Design patterns #1 – unbundling

Jumbled up business models are all around us. Banks who focus on banking transactions and winning new customers, mobile phone companies who mix up selling phone plans with managing the telecommunications network, and world famous brands who do it all from designing the devices, controlling the applications that run on them and running the stores and distribution network that sell them. Vertical integration can be a complex juggling act. Unbundled business models look at these activities across three essential business model components:

  • Product Innovation: creative product designs need to get to market fast and hard if they are going to win market share. Creative cultures will go out of their way to provide the right vibes for their people to come up with the goods. Think soho warehouse offices with gumball machines and people in turtlenecks listening to jazz all day.
  • Customer Relationship Management: it costs a lot to win a new customer, so once you’ve got them it makes sense to hook them in for as much as you can. Cultures are around sales and customer service, with systems and people in harmony as they hunt down new prospects and upsell the ones they already have
  • Infrastructure Management: economies of scale, massive capital outlay and a constant drive to reduce costs and variability favour big players who are good at doing the same thing over and over again. Cultures focus on automation, quality, and consistency with little room for innovation or bespoke tailoring


The concept of unbundling has been around for a while, nicely summarised by HBR here as (i) attracting customers, (ii) developing products, or (iii) overseeing operations. Whilst it is possible to managed across all three areas, think Apple, some businesses can benefit from the separation:

Famous for their secrecy and their very high net worth customers, Swiss baking conjures up all sorts of images of deposit boxes stuffed full of gold bars and secret plans. From a business perspective this seems as good a place as any to assume that transaction processing is a key part of core business.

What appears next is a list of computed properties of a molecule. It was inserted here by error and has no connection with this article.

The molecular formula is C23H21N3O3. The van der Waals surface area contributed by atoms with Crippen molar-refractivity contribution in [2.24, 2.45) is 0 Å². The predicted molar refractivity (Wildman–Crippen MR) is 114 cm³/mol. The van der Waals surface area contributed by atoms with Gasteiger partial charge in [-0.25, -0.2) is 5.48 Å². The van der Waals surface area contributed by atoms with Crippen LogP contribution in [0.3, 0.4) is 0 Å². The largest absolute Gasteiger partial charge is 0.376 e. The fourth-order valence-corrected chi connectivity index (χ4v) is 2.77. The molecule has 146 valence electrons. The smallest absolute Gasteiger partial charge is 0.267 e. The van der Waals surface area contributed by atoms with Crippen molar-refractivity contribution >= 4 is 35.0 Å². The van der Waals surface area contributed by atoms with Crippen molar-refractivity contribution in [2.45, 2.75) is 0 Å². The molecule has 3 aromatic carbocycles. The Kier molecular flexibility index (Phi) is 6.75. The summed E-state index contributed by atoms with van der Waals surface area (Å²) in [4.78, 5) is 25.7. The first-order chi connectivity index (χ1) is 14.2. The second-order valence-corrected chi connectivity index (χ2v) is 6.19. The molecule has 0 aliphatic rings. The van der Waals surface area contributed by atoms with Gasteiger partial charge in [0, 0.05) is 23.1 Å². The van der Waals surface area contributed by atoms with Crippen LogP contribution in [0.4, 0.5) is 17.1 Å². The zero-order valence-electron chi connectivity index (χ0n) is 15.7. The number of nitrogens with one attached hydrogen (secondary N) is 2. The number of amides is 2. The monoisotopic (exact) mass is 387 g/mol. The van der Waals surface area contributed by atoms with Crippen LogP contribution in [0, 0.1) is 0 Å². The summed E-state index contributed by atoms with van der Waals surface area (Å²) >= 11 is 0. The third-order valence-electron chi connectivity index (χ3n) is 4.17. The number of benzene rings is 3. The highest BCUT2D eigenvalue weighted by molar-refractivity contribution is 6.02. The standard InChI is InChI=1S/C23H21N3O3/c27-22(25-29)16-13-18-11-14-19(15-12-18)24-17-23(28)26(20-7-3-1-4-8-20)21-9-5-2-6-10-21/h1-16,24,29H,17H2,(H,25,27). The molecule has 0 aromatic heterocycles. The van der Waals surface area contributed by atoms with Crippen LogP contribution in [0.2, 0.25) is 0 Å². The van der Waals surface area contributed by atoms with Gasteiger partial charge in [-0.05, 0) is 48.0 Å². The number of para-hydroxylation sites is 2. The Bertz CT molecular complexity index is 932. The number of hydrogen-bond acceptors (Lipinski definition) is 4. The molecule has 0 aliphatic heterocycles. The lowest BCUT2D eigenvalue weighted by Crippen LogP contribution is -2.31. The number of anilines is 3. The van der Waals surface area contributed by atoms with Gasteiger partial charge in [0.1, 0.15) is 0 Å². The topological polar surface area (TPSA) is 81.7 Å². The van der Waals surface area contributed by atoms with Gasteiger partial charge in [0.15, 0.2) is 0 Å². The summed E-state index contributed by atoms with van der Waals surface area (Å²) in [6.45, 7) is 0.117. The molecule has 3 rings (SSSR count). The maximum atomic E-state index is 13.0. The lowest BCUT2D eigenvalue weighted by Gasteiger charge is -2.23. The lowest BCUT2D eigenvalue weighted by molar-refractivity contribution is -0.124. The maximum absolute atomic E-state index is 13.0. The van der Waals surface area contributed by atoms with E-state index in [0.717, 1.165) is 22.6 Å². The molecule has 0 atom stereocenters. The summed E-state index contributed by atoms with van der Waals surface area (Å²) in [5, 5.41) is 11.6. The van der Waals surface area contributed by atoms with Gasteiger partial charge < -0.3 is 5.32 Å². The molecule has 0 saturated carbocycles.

Business Model Generation gives the example of Maerki Baumann spinning off their transaction banking into Incore Bank (which they then sold as a service to other banks), and focusing solely on customer management and advisory. Amongst the benefits are a very clear change in customers (transaction banks serve other banks, not bank account holders), and a definite change in the culture of the organisation left behind (transaction banks drive for consistency, repeatability and automation whilst the customer facing bank focuses on customer handling and retention).

Next Steps

There can be some definite advantages to splitting up a business model into customer management, product creation, and infrastructure provision. The trick is in deciding when this will help. Here are some high level pointers:

  • Understand what the new business will do (resources in, activities, done, value proposition offered).
  • Understand how the new business will generate revenue (and what the costs will be).
  • Understand who the new business will serve and how (partners, customer segments, channels)
  • Challenge existing assumptions

Some changes are just too expensive and risky, others favour one stakeholder over another (e.g. will the infrastructure business come out on top?), and others are just imagined to be impossible because ‘that’s just the way we do things around here’. Be aware of these factors, and challenge your own assumptions from time to time.


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